Osteoarthritis of the Shoulder

What is Shoulder Osteoarthritis?

Osteoarthritis, the most common type of arthritis, is caused primarily by age-related wear-and-tear that involves the deterioration of the smooth outer covering of bone, known as cartilage.

Shoulder osteoarthritis can occur when cartilage in the shoulder joint wears away, leaving less protection for the bones. When bones rub against one another, this can cause damage and result in pain around the shoulder joint.

How Common is Shoulder Arthritis?

Due to natural wear and tear that can take place within the shoulder joint with age, shoulder osteoarthritis commonly affects people over the age of 50 years old. Osteoarthritis of the shoulder affects 30 percent of people over the age of 60.

While shoulders are less susceptible to wear-and-tear compared to other weight-bearing joints, longer lifespans and an increase in sports participation have contributed to rising numbers of shoulder problems earlier in life.

What Causes Shoulder Osteoarthritis?

Shoulder osteoarthritis is caused by a combination of biological and behavioral factors that include:

  • Repetitive stresses: People whose jobs require repeated lifting or pushing, such as activities performed during manual labor, subject their shoulders to stresses that can accelerate the development of osteoarthritis.
  • Athletic participation: Athletes who engage in repetitive activities that require a lot of shoulder movement are more susceptible to cartilage loss. They are also more likely to injure their shoulder, which can lead to post-traumatic arthritis, a type of osteoarthritis caused by injury rather than aging.
  • Gender: Shoulder osteoarthritis is more common in women than men.

What are Shoulder Osteoarthritis Risk Factors?

The following risks factors may predispose certain individuals to shoulder osteoarthritis.

  • Advanced Age: Natural wear-and-tear can make cartilage within the joint thinner and less flexible.
  • Trauma to the joint: Symptoms of osteoarthritis may appear years after a trauma to the shoulder joint (e.g., a broken bone or dislocation).
  • Congenital defect or illness: Congenital conditions, metabolic disorders, and episodes of gout or septic arthritis can increase risk. Improper bone alignment can also increase the risk for shoulder dislocations.
  • Genetics: Hereditary factors determine the toughness and durability of cartilage, as well as how it attaches to bone. A person with weaker cartilage is more likely to develop osteoarthritis.

What are Symptoms of Shoulder Osteoarthritis?

The following are common symptoms of shoulder osteoarthritis symptoms.

  • Pain with activity
  • Limitations in range of motion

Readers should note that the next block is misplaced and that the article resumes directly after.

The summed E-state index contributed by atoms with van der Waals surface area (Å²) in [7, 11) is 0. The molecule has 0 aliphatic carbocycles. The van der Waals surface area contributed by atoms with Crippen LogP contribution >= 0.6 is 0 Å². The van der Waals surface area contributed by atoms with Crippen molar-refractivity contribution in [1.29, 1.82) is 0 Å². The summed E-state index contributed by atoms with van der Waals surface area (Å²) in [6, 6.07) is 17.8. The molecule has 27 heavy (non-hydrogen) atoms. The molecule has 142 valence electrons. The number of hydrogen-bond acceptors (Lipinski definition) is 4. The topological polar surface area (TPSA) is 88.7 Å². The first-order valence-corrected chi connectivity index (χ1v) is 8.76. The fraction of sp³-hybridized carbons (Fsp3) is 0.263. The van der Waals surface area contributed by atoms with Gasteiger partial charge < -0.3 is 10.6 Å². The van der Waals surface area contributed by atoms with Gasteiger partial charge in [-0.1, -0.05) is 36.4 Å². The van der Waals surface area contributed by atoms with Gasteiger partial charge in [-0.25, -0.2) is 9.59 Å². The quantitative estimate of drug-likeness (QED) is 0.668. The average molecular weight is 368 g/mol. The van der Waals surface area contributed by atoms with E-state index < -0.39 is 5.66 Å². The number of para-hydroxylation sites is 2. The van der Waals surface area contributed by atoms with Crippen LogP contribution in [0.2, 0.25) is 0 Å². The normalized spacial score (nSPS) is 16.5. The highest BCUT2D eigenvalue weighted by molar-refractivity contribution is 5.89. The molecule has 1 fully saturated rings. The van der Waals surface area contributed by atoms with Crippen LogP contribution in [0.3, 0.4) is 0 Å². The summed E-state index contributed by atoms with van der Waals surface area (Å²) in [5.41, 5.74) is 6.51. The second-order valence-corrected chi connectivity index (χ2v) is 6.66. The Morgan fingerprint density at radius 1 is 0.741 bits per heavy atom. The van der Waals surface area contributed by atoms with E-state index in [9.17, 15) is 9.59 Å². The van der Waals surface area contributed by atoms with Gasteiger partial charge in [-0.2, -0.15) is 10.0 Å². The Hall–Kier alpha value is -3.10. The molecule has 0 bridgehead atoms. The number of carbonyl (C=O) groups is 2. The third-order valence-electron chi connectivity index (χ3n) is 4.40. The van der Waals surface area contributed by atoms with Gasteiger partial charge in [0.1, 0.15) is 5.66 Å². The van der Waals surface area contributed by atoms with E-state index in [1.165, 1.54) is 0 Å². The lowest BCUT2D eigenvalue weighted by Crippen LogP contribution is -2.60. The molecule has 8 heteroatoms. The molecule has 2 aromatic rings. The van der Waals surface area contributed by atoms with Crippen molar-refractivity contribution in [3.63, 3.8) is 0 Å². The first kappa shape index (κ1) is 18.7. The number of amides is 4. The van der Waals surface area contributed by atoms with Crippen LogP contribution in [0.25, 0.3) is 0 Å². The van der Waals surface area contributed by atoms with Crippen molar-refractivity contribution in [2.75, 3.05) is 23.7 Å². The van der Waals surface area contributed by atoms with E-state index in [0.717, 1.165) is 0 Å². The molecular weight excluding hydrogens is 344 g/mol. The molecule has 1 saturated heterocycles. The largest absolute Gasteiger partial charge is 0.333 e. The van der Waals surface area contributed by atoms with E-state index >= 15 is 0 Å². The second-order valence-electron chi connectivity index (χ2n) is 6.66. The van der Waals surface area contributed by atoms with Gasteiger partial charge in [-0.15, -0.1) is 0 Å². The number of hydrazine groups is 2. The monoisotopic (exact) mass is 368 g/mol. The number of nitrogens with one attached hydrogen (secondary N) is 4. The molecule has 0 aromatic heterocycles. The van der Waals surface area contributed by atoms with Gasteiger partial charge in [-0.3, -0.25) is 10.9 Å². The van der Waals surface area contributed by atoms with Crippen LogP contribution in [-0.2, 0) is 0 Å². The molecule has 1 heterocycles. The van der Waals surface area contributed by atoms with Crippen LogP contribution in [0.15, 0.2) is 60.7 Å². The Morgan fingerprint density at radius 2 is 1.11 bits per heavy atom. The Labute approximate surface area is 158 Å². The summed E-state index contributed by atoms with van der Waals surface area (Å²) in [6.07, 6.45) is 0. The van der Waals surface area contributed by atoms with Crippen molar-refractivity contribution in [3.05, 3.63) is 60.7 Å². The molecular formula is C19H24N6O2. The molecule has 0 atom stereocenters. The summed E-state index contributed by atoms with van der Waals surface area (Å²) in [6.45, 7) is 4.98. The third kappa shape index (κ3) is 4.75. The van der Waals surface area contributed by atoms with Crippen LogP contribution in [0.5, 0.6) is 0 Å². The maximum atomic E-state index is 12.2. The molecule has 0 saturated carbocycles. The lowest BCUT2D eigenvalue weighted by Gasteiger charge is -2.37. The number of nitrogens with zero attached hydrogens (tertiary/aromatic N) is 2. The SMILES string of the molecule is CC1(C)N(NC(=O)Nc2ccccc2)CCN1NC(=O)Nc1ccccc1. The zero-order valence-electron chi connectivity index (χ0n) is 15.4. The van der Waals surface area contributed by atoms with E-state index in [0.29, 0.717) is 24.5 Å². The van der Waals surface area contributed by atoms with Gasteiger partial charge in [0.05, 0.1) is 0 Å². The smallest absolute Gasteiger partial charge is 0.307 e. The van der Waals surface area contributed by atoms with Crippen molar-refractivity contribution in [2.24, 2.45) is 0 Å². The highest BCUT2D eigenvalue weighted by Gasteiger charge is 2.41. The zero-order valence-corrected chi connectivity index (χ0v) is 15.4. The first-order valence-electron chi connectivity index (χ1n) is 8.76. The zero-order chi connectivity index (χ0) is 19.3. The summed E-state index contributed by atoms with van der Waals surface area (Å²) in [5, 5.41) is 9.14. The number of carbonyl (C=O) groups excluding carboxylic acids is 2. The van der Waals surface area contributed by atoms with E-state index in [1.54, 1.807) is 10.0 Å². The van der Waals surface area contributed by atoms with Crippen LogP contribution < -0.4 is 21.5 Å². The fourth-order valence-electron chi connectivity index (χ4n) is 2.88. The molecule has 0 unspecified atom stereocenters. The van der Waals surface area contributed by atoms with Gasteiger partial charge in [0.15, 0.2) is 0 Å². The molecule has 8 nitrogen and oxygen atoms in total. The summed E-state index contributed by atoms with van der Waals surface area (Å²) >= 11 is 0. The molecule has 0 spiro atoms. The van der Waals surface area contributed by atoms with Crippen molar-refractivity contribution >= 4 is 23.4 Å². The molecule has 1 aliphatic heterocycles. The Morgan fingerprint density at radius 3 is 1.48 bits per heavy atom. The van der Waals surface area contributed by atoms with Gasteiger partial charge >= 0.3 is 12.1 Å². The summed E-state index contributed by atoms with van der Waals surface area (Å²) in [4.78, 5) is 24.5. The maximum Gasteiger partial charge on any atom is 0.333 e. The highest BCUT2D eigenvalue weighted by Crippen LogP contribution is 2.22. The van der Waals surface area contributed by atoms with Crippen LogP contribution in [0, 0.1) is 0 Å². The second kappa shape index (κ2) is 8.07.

• Stiffness
  • Swelling
  • Tenderness
  • Grinding or crunching sensation

How is Shoulder Osteoarthritis Diagnosed?

The diagnosis of shoulder osteoarthritis begins with a physical examination and x-rays. During the physical exam, your physician will examine your shoulder for swelling, range of motion, muscle strength, and tenderness. The exam also includes questions about personal and family medical history.

X-rays are used to look for a narrowing joint space and damage related to the bones in the shoulder joint, as well as for the formation of bone spurs, which indicate arthritis. An MRI may also be needed to gauge the condition of the rotator cuff. Other diagnostic tests may be used to rule out causes of joint pain. Blood tests and analysis of joint fluid can rule out rheumatoid arthritis or infection.

How is Shoulder Osteoarthritis Treated?

Shoulder osteoarthritis is highly treatable. Depending on the severity of the diagnosis, non-surgical or surgical treatment options may be recommended.

Nonsurgical Treatments of Shoulder Osteoarthritis

The following non-surgical interventions can help preserve the health of your shoulder.

  • Activity modification
  • Periodic rest
  • Cold compresses
  • Physical therapy
  • Anti-inflammatory medications (aspirin or ibuprofen)
  • Steroid injections

Surgical Treatment Options of Shoulder Osteoarthritis

If non-surgical treatments don’t relieve symptoms, the following surgical options may be recommended.

  • Full or partial shoulder replacement (arthroplasty): Removing parts of the bones and creating an artificial joint with metal or plastic components.
  • Arthroscopy: Involves smaller incisions and uses tiny cameras and small instruments to repair defects in the shoulder that are contributing to wear-and-tear.
  • Osteotomy: Realigning bones of the arm to take pressure off the joint.
  • Joint fusion: Removing worn cartilage and fusing the bones on each side of the joint together.
  • Joint reconstruction: Removing the worn joint surface and replacing it with your own soft tissue or with an implant.

Expert Osteoarthritis Care at Brigham and Women’s Hospital

Our world-renowned Brigham and Women’s Hospital Orthopaedic & Arthritis Center team is dedicated to providing the most advanced care for all bone and joint conditions to reduce pain, increase mobility and improve quality of life for our patients.

Our specialists in orthopaedic surgery, physiatry, rheumatology and rehabilitation, work together with dedicated nurses, physician assistants and other professionals, to provide state-of-the-art evaluation and treatment for thousands of patients each year. When it’s time to consider shoulder replacement surgery, our expert team will work with you to determine the best surgical approach for you.

Schedule an Appointment

To schedule an appointment with one of our bone and joint specialists, please call 1-800-294-9999 or fill out an online appointment request form.

Refer a Patient

If you would like to refer a patient with shoulder osteoarthritis, please call 1-800-MD-TO-BWH (1-800-638-6294) or see our list of referral options.

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